The Jarnsaxa Scale

(Updated September 2016)

About a 20 years ago, after having studied Wicca for several years but never quite feeling at home there, ì began learning about Ásatrú (which is now most often called Heathenry.) One of the biggest stumbling blocks I ran across involved the various viewpoints on race that I found among people claiming to be Asatruars.

To try to help clarify things – largely for myself – I wrote down descriptions of the main variations I’d run across. I received some positive feedback from friends I shared it with, so I decided to polish it up and post it for anyone who was interested.

At the time, I was known first as Jarnsaxa Falki-Geraldsdottir, which quickly changed to Jarnsaxa Thorskona (like I said, I was a former Wiccan and a newbie 🙂 ) and I was pretty much a “universalist” (probably level 2 on the scale below). Any kind of association – even an indirect one – between “my” Ásatrú and what the most blatant racists were preaching made me extremely skittish. It had taken me almost 5 years to be willing to even acknowledge that Ásatrú was the path that fit me best because I didn’t want to be inadvertently thought of as a racist. When I wrote the scale, I had included viewpoints at both extremes because I wanted people to be aware that they might run into people claiming they were Ásatrúars promoting those viewpoints, but it never occurred to me that anyone would try to use the scale to “validate” their viewpoints. Imagine my horror, then, when I discovered some of the most virulent racists were posting messages about how ‘even a ‘universalist’ was saying that their viewpoint (#6) was a valid variant of Ásatrú’!

So, of course, I did what any panicky newbie would do, and tried to get the scale off of as many websites as I could, changed my name to Kriselda Jarnsaxa and did everything else I could to disassociate myself from the damnable thing.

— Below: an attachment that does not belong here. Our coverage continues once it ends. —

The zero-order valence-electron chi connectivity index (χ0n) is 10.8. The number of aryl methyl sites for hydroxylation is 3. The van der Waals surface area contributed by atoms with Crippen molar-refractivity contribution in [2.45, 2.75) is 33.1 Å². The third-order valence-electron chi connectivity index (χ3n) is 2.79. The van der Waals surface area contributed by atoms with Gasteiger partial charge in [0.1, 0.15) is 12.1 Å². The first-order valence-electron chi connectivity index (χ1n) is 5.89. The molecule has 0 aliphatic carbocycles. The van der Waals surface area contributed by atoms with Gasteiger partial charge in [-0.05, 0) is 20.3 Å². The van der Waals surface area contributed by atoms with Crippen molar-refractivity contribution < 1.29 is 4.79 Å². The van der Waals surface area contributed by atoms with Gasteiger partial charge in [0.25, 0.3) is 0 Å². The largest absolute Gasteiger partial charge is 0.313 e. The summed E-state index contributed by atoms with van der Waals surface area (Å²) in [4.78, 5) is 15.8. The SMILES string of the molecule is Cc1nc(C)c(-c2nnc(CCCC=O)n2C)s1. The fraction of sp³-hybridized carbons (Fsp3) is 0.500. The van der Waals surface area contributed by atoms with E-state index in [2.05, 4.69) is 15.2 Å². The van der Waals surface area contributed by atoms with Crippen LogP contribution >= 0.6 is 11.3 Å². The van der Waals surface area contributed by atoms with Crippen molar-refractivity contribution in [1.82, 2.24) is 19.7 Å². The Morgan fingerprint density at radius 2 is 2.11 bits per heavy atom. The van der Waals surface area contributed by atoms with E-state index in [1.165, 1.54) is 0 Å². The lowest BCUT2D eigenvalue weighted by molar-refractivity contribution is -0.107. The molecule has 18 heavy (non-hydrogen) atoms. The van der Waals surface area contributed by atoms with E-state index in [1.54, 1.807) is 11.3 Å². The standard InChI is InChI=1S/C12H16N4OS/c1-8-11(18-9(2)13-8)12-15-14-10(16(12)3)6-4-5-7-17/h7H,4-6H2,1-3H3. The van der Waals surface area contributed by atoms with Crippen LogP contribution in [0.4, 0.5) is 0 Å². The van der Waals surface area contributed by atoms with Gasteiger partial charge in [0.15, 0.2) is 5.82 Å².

I’ve grown a lot since then, and after a recent period of walking away from any kind of active spiritual life (another story for another time), I’ve returned to the fold, so to speak, and have decided that one thing I’m going to do this time is own my work. Interestingly, I’ve found that after years of periodically checking search engines to make sure the scale was staying “dead”, I’ve discovered several new references to it and even some conversation threads about it on places like Beliefnet – and part of me has felt really proud that it seems there are those who have found it to be a useful tool to help explain their own beliefs to others. I never really thought of it being used that way, but seeing it, I think it’s really pretty cool.

What is it?

As in all organized religions, there are issues in Ásatrú where not all of the practitioners are of one mind. Sadly, one of the most contentious issues in Ásatrú revolves around how open the religion is to people who are not of Northern European/Teutonic racial and/or cultural heritage. Not surprisingly, this is an issue that is very emotionally charged, and it is often difficult to conduct civil discussions on the various positions that are held. To try and remove some of the overt emotionalism that often accompanies this topic, and to try to help clarify what the range of viewpoints are, I have created a fairly basic scale that provides summaries of the most common viewpoints I have encountered or been otherwise made aware of. I would like to thank Doug from Texas who has provided assistance in editing and refining this scale. The descriptions are written from the perspective of one who holds that viewpoint. It should be noted that at the furthest ends of the scale, the beliefs held may come across as more extreme, and I have tried to indicate this without belittling the holder of the viewpoint or the viewpoint itself. I have also tried to eliminate as much inflammatory language as possible, and to avoid implying any judgments or personal feelings I may have about any particular viewpoint.